10. 10. 4/7/17 10 Theory of Neurodynamic Summary Tes8ng and Treatment Review of Neurodynamic Tes8ng: •  Aler the systems review (CP, NM, Msk, Integ, etc.) screening. •  Aler the Basic Clinical Exam (AROM/PROM/RROM) •  Special Tes8ng to rule in or out (ND tes8ng)-Sequencing •  Tissue specific diagnosis Review of Clinical Treatment: •  Treatment aimed at the problem (e.g., disc, nerve, etc.) •  Tissue specific- slide/tension, etc. •  Restore func8onal ability- (posture, strength, stretch) •  Educa8on and daily management 39 •  1994- SLR; Slump; ULTT; TOS; Carpal Tunnel (Phil Sizer, PT, PhD and Omer Mattijs, PT, ScD) •  1997- Frustration as a clinicianà IAOM-US (Valerie Phelps, PT, ScD) (“Diagnosis Specific Orthopaedic Management”- Maitland History, Cyriax Examination, Butler ND, Kaltenborn mobilization •  2000/2002- COMT IAOM-US- Spine and Extremities •  2003- Elbow Study- Soft Tissue Mobilization dorsal forearm (posterior interosseous nerve) •  2004- ScD Dissertation- L4, L5, S1 root movement during SLR •  2007- K. Gilbert-Lumbosacral NR Displacement Strain Parts 1 and 2- SPINE Young Investigator Award 2006; •  Dilemma- if < 1mm movement at the root level, how is NDM helping…won’t break scar tissue...must be physiological health of the nerve tissue...but how. (Butler 1989; Shacklock 2005) •  Breig- extension of spine = slack to lumbar roots—relation to Mackenzie Ext Protocol…maybe it’s not the Disc afterall... •  2009-Intraneural Fluid Dispersion- •  2011- C. Brown- Tibial Nerve; 2015- K. Gilbert- Simulated Sciatic Nerve; 2015- K. Gilbert- L4 Root; 2016- S. Sobczak- Median Nerve; 2018- N. Burgess- Cervical NR •  2015-C. Lohman- Cervical NR Displacement and Strain Parts 1 and 2- Spine Young Investigator Award 2015 •  2016- R. Ellis; S. Sobczak; P. Sizer; S. Pol; A. Ali—continuing to seek ways to evaluate nerve tissue…stay tuned. •  In vitro à In situ à In vivo (desire to progress from passive system to active system in order to build on physiological nerve health). Recent Findings and My Neurodynamic Story •  Novel method for neural marking (lumbar roots) that spared foraminal ligaments •  Computer digitization and analysis: --L4, L5, S1 move less than previously reported (Smith & Massie, 1993) --Relatively large SLR ROM needed to provide lumbar root displacement --SLR NPP moved more than SLR DF --distal initiation (DF) may increase strain •  SLR NPP and SLR DF are useful clinical tools that provide displacement and strain to the lumbar roots. •  Clinical applica8on of ULNTT is not limited to the brachial plexus or within upper extremity. •  Provides mechanical founda8on for provoca8ve neurodynamic tes8ng of the roots. Kleinrensink, 2000 could not measure roots –  Bolsters the exis8ng clinical research that has validated ULNTT for symptom reproduc8on in pa8ents with neck pain and radiculopathies (Sandmark & Nisell, 1995; Wainner et al., 2003) •  May be useful in the examina8on of pathology of the cervical nerve roots •  Clinical implica8ons of foraminal ligaments are unclear –  Hypothesized they paly a role in compression pathologies (Nowicki & Haughton, 1992; Park et al., 2001) –  Foraminal ligaments appear to protect cervical nerve roots by limi8ng transfer of strain to prox root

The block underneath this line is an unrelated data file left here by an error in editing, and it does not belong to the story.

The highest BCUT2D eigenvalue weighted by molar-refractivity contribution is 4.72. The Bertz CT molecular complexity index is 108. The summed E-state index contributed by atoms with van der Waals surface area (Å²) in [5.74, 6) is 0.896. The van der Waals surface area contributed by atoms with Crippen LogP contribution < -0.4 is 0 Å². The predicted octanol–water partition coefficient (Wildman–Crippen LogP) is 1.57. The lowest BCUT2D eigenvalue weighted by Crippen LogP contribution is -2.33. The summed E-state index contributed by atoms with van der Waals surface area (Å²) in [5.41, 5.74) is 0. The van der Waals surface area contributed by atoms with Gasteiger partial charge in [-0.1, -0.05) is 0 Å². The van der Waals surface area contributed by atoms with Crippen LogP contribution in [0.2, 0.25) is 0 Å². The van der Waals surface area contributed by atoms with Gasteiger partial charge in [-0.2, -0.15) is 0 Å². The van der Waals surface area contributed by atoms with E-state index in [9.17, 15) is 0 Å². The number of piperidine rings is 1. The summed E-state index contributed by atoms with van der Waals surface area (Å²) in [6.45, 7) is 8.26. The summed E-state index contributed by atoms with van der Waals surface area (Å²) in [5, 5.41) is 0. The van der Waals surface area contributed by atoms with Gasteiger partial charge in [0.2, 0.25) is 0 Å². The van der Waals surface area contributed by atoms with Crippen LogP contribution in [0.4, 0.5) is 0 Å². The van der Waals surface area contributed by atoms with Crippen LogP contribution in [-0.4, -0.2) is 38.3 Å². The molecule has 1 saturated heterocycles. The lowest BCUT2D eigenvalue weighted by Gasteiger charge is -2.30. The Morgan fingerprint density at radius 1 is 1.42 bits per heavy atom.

11. 11. 4/7/17 11 Fluid Dynamics- Peripheral Nerve Tissue- Scia8c (in vitro)-JMMT 2015 Fluid Dynamics- Tibial Nerve (in situ)- JMMT 2011 Fluid Dispersion with Neurodynamic Mobilization 20.65 20.84 21.77**# 20 20.2 20.4 20.6 20.8 21 21.2 21.4 21.6 21.8 22 Pre-mobilization Post-mobilization Time LongitudinalDye Spread(mm) Control Experimental 15.3 16.3 15 15.2 15.4 15.6 15.8 16 16.2 16.4 16.6 16.8 17 Pre Post Distance (mm) Time (premobiliza#on to post mobiliza#on) Rela#ve Fluid Movement Compared to Baseline Experimental Fluid Dynamics- Lumbar Nerve Root- (in situ) JMMT 2015 Nerve Tissue Fluid Dynamics Series of studies examining the dynamics of intraneural fluid: •  Scia8c Nerve – in vitro •  Tibial Nerve – in situ •  Lumbar (L4) Root– in situ •  Median Nerve- in situ (In prepara>on; emphasize tension vs. slide) •  Boudier-Revéret M., Gilbert K.K., Allégue D.R., Moussadyk M., Brismée J-M., Feipel V., Sizer P.S., Dugailly P- M., Sobczak S., Carpal Tunnel Syndrome: Effect of Specific Neural Mobiliza8on on Median Nerve Edema Dispersion: A Cadaveric Inves8ga8on. Best Scien>fic Poster, Texas Society for Hand Therapy 22nd Annual Educa8on Conference San Antonio, March 24-26, 2017.-Poster Presenta8on. •  Cervical Roots– in situ (data collec>on) Neurodynamic (mechanical) input moves intraneural fluid aler it has stabilized over 8me.